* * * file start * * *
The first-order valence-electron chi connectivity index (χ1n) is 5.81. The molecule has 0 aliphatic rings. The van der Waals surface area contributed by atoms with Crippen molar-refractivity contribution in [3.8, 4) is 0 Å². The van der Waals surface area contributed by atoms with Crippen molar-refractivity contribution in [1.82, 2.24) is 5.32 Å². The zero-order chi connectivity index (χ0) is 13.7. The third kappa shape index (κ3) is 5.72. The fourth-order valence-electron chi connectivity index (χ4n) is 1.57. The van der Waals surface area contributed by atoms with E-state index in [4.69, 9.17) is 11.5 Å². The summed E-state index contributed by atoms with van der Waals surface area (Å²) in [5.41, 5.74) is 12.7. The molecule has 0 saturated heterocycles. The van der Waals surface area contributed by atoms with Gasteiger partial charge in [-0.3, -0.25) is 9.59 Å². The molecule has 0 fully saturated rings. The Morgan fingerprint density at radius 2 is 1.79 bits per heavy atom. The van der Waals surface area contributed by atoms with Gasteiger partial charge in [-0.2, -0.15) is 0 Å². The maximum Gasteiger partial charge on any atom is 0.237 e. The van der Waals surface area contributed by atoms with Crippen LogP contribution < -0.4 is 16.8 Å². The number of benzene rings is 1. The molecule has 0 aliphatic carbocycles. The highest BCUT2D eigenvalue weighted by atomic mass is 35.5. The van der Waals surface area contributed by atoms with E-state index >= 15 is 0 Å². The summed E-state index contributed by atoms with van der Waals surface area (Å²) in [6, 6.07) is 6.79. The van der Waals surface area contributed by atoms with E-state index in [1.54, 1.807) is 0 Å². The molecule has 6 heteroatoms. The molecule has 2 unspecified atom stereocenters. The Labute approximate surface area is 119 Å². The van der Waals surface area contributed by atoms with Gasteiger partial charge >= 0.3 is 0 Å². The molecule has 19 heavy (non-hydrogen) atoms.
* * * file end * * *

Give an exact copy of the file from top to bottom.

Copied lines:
The first-order valence-electron chi connectivity index (χ1n) is 5.81. The molecule has 0 aliphatic rings. The van der Waals surface area contributed by atoms with Crippen molar-refractivity contribution in [3.8, 4) is 0 Å². The van der Waals surface area contributed by atoms with Crippen molar-refractivity contribution in [1.82, 2.24) is 5.32 Å². The zero-order chi connectivity index (χ0) is 13.7. The third kappa shape index (κ3) is 5.72. The fourth-order valence-electron chi connectivity index (χ4n) is 1.57. The van der Waals surface area contributed by atoms with E-state index in [4.69, 9.17) is 11.5 Å². The summed E-state index contributed by atoms with van der Waals surface area (Å²) in [5.41, 5.74) is 12.7. The molecule has 0 saturated heterocycles. The van der Waals surface area contributed by atoms with Gasteiger partial charge in [-0.3, -0.25) is 9.59 Å². The molecule has 0 fully saturated rings. The Morgan fingerprint density at radius 2 is 1.79 bits per heavy atom. The van der Waals surface area contributed by atoms with Gasteiger partial charge in [-0.2, -0.15) is 0 Å². The maximum Gasteiger partial charge on any atom is 0.237 e. The van der Waals surface area contributed by atoms with Crippen LogP contribution < -0.4 is 16.8 Å². The number of benzene rings is 1. The molecule has 0 aliphatic carbocycles. The highest BCUT2D eigenvalue weighted by atomic mass is 35.5. The van der Waals surface area contributed by atoms with E-state index >= 15 is 0 Å². The summed E-state index contributed by atoms with van der Waals surface area (Å²) in [6, 6.07) is 6.79. The van der Waals surface area contributed by atoms with E-state index in [1.54, 1.807) is 0 Å². The molecule has 6 heteroatoms. The molecule has 2 unspecified atom stereocenters. The Labute approximate surface area is 119 Å². The van der Waals surface area contributed by atoms with Gasteiger partial charge >= 0.3 is 0 Å². The molecule has 19 heavy (non-hydrogen) atoms.